Owen's dead. Eddy's dead. Chris is dead.

Chris Benoit killed his wife, his young son, and himself over the weekend. It was grizzly; it was indefensible; and it is about to turn him into a monster.

He's about to become OJ Simpson. He's about to become a thing. An issue. Fodder for talk radio and cable news shows and blogs. And he'll never be Chris Benoit again.


And that needs to be said too. Because it's true and it's real and it happened and it is literally the last thing you would expect.

But it didn't surprise me.

Because nothing surprises me.

And it needs to be said; it needs to be said because when a man kills his family it needs to be said that he did it.

It also needs to be said that same man performed his craft with a dignity that is beyond peer.

Both things can be true.

A man can be hero, and deservedly so. And also a monster, and deservedly so.

Both things can be true.

My last hero taught me that.

The One About My Mom

(I wrote the first version of this in 1996; a decade later this specific piece appeared as part of my production blog for at  At some point, that site will be gone.  So, I'm moving this piece here.)

My mom is probably better than your mom. 

My mom's a good egg; nice to me when other people aren't nice to me, which sometimes can cover a significant stretch of time. Not that everyone should be as nice to me as the mom; I realized long ago that the constant in all of my relationships was me, and people who wonder why the world doesn't turn and rock their way are fools. The thing that most interested me about that cyclist, Floyd Landis, getting busted was this quote from his Mennonite (if you don't know the Mennonites, they're like the Amish without the glitz—dude's a Mennonite turned world class cyclist; they're lucky it's only steroids he was taking, and not drinking bald eagle's blood or something; it's like the Randy Quaid character in Kingpin winning the Tour de France, give the dude the fucking trophy) mother, "I know that this is a temptation to every rider, but I'm not going to jump to conclusions," she said. "It disappoints me."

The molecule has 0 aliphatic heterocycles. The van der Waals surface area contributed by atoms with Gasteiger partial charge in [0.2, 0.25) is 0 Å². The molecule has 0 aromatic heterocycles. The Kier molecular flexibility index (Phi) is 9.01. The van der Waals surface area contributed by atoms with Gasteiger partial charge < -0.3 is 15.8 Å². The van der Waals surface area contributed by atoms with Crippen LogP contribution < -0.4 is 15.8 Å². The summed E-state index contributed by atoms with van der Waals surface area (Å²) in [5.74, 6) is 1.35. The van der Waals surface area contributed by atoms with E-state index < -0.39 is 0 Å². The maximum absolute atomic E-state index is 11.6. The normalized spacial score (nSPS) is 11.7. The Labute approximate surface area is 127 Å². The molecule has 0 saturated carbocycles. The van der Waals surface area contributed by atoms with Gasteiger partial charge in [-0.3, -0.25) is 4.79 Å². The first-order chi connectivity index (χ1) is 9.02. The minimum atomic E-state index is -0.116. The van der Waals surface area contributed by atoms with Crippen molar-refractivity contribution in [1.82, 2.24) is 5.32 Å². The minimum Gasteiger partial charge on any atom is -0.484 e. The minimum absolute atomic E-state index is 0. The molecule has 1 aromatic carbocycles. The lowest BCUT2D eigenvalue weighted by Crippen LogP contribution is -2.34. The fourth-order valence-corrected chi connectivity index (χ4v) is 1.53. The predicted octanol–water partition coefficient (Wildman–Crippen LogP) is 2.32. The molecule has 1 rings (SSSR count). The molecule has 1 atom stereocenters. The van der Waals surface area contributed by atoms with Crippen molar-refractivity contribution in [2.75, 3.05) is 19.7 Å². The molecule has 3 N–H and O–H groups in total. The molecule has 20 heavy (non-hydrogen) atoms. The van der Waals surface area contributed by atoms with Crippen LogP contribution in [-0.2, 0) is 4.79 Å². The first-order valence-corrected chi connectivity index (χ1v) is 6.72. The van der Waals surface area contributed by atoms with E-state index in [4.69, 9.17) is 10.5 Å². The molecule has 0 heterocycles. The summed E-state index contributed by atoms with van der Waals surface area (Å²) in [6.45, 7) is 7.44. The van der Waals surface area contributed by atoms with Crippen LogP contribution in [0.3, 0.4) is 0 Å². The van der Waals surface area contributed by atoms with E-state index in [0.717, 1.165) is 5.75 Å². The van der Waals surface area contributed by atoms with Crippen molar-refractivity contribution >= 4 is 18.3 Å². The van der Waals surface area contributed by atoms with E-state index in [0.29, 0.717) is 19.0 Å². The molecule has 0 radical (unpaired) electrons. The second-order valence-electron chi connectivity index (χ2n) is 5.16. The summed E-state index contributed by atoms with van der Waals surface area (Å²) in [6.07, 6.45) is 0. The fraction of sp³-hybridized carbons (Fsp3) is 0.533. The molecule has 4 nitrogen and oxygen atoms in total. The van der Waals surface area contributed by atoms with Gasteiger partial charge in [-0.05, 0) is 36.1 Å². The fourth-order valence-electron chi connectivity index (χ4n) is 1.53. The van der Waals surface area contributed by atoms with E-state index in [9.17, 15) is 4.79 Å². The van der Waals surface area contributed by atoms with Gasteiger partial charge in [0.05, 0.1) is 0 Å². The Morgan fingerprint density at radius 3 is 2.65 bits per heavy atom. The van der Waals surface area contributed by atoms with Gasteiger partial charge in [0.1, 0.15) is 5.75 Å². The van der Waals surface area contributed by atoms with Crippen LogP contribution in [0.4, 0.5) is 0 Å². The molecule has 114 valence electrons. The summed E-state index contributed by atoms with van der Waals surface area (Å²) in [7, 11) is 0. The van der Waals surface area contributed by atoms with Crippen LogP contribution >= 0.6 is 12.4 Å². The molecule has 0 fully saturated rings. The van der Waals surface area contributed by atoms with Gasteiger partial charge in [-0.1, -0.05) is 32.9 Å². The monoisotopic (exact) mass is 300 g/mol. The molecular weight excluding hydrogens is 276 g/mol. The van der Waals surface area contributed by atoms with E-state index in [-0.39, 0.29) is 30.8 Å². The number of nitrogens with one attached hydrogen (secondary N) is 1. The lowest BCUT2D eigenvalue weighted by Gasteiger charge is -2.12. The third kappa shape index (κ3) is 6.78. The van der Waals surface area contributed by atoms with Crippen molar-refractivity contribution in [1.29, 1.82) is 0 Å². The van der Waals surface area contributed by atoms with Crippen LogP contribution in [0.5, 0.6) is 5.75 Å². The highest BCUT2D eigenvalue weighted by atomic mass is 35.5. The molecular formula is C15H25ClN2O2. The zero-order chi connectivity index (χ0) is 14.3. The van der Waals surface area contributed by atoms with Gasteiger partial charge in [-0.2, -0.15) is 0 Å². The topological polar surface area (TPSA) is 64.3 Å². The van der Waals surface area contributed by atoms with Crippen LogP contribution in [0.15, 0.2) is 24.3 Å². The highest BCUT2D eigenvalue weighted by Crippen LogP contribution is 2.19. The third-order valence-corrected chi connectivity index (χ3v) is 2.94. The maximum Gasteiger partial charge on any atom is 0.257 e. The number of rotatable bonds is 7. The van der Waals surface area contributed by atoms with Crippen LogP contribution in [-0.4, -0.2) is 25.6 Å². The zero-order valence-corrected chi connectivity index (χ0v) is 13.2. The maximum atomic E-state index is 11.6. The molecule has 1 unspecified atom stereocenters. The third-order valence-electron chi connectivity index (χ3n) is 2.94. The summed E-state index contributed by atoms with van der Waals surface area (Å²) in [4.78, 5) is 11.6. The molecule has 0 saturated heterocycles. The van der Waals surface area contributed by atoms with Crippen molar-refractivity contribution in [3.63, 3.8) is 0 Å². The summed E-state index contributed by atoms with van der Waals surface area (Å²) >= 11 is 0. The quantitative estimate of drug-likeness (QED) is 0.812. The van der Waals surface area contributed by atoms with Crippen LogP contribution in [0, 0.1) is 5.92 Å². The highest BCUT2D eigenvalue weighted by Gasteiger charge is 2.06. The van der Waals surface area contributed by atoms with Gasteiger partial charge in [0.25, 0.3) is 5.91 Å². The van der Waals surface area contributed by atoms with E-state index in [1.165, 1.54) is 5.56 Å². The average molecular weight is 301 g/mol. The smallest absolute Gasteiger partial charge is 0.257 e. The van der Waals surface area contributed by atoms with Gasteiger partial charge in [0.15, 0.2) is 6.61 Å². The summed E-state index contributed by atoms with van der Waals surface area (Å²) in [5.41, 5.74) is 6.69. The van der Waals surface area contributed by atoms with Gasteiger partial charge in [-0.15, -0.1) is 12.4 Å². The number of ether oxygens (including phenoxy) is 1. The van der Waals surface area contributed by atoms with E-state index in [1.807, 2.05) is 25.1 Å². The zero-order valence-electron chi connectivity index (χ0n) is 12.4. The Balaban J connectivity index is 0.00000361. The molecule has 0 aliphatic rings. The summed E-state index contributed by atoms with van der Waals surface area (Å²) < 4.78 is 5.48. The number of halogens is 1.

Yeah, that's the sound of Mrs. Landis throwing her embattled baby boy right under the bus.

And my mom wouldn't do that. So, when the day comes (and it will) when I am accused of something sufficiently dark that reporters call her for comment, I'm expecting she'll completely cover up for whatever horrible thing I', that's it, wrongfully, yeah, wrongfully accused of doing.

"I'm 100% innocent; and I'm confident that I will be completely vindicated! I would never smoke that rock/touch that girl/drink that bald eagle's blood 'till it's dry! Sweet, sweet nectar of the gods! I will be immortal! I am the Lizard King! Wait...where are those stem cells! I need embryos! Human baby embryos, calling out to Sam Brownback—'Please, please, don't kill me—I know I am as small as the head of a pin right now—but one day I will be a snowflake baby and I might become a nun or a nurse or a hotass college cheerleader!' Who among you dares call it murder? Who among you thinks you got the testicular fortitude to stop me! I will grab me ten thousand blastocysts and spread them all over my goddamn nachos so I can form an Unholy Nacho Army of the Night! Who are you to doubt El Dandy? I will ask you again, Who are you to doubt El Dandy?"